The judges ranged from current Brian Cashman to former Yankees players and staff — Ray Negron, Dom Scala, Wade Boggs and others along with Enos Cabell, an Astros special assistant to general manager Dana Brown. Through the adjustments of performing in front of New York legends to learning how to act on a reality television show, Ferro came out of the first rounds of challenges to the finals with five other contestants.
But of the six finalists, Ferro, the only catcher of the group, didn’t win, as a pitcher from Rochester, New York, took home a contract to play in the American Association of Professional Baseball, an independent league.
“We were all thinking that it would be a Major League contract,” Ferro said. “Because one of the judges owns the Tampa Tarpons — the Single-A affiliate for the Yankees. But he still got that contract. Still very blessed for him to win the show.”
But it didn’t end there for Ferro.
Boggs told Ferro and two other runner-ups that one of them would be offered a contract by a Major League Baseball team. Looking to his left and to his right, Ferro didn’t know among the three of them who would be offered the deal.
As the production crew packed up, Ferro approached Scala, a former bullpen catcher of the Yankees, to thank him for the opportunity and the relationship the two built on the show. Scala pulled him to the side and told him the Astros were interested in what he showed.
“I did well, but I didn’t think that the Astros were looking for any form of catchers,” Ferro said.
On his last day, Ferro took his swings and showed off his pop times, and again, he didn’t think much of it, especially not enticing interest from a Major League organization. Although appreciative of the news, Ferro filed it away and awaited a call.
Two weeks went by, and Ferro, who already returned home, received a call while substitute teaching. Kris Gross, the Astros’ director of scouting, was on the other end of the phone, furthering the conversation of Houston’s interest in him.
“And the minute I got that call, the heart sinks; the heart drops,” Ferro said.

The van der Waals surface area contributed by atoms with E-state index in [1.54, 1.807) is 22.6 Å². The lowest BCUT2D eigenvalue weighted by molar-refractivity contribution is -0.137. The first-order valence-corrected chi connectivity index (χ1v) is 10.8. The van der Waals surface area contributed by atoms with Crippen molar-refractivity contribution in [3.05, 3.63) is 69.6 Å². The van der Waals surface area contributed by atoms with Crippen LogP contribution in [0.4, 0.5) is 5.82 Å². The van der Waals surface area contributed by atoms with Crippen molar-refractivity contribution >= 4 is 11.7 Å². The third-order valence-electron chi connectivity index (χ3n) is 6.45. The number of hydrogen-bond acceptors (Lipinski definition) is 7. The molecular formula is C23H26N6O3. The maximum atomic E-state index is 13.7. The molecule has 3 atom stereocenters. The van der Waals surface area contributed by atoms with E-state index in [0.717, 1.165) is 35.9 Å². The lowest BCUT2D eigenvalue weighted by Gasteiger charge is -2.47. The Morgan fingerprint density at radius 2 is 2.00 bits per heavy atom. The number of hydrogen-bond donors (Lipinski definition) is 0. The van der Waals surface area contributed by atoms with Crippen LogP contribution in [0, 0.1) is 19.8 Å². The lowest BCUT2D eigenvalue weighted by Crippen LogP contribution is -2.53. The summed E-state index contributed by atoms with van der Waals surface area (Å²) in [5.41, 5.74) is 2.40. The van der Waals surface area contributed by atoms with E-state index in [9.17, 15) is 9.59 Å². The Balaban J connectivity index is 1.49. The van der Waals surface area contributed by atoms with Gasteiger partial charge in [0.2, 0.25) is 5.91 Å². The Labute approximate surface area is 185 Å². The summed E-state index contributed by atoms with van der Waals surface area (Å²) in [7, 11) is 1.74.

Ferro, who continued to stay in baseball shape, accepted a workout with area scout Steve Payne. Into the holiday season, the Queens native dedicated every day to the weight room, the batting cages and to catching bullpens, awaiting his next tryout with the Astros in mid January.
Taking batting practice and showing off his ability to frame and block pitches, Ferro impressed Payne to the point of opening the next chapter to his baseball story.
“We really need catchers,” Payne told Ferro. “And when you come down to spring training, you know that this is all the catches are going to be doing… It’s very long and gruesome. Do you think you’re up for it?”
Without hesitation, Ferro told Payne, “yes.” Waiting his whole life for the opportunity, there wasn’t anything in the world going to stop Ferro from uttering acceptance of the offer.
“I’ll do whatever the team needs me to do,” Ferro said.
Two weeks passed. It was now Jan. 26, the day Ferro won’t ever forget. The Astros offered him a minor league contract and told him he has a month to prepare, before the organization shipped him down to West Palm Beach, Florida, for spring training.
Quoting Rocky, Ferro called it “freak luck.” The one-in-a-million opportunity was his, and throughout the whole process he couldn’t be more thankful to every person who pushed him to where he stands today.
Two years ago, Ferro watched his teammates sulk in the moment of their last games of baseball, but deep down, he knew he wasn’t done. He weighed opportunities from independent baseball to playing overseas, but an opportunity sprouted in an unorthodox way.
“You really don’t think of, ‘Alright, yeah. That’s the last game I’ll really be playing, until it actually happens,’” Ferro said. “And then you really start to think, ‘Alright, yeah. Did I really go hard and did I really give everything I have?’ That was just what was really in my mind, but I really had no regrets for that.”
Ferro looks to continue to make an impact on the game of baseball. From being overlooked to being considered “undersized,” he never once accepted failure. Coaching middle school baseball players, he instilled hope in all of them to continue playing no matter their limitations, furthering his ability to continue coaching beyond his playing career.
Always told he was never big enough or never strong enough to play college baseball nor professional baseball, Ferro wants to impact the lives of athletes who were always left out.
“I want somebody to look at me and really think to themselves that dreams do happen,” Ferro said. “They are possible, but you need to put in the work. And you need to be resilient, because you will fail a bunch of times and you will be told no by a bunch of people. And you have to look for that one person that says yes to change your entire life.”
Ferro, standing 5-foot-8, 180 pounds and now 23 years old, believes any goal is reachable with hard work. Looking to strike hope into his students in Queens to any youth baseball player, who feels overlooked, Ferro wants his story to instill a belief that dreams can come true no matter the limitations someone else places on them.
“This is just a story of the underdog, who was really picked for this once-in-a-lifetime opportunity,” Ferro said.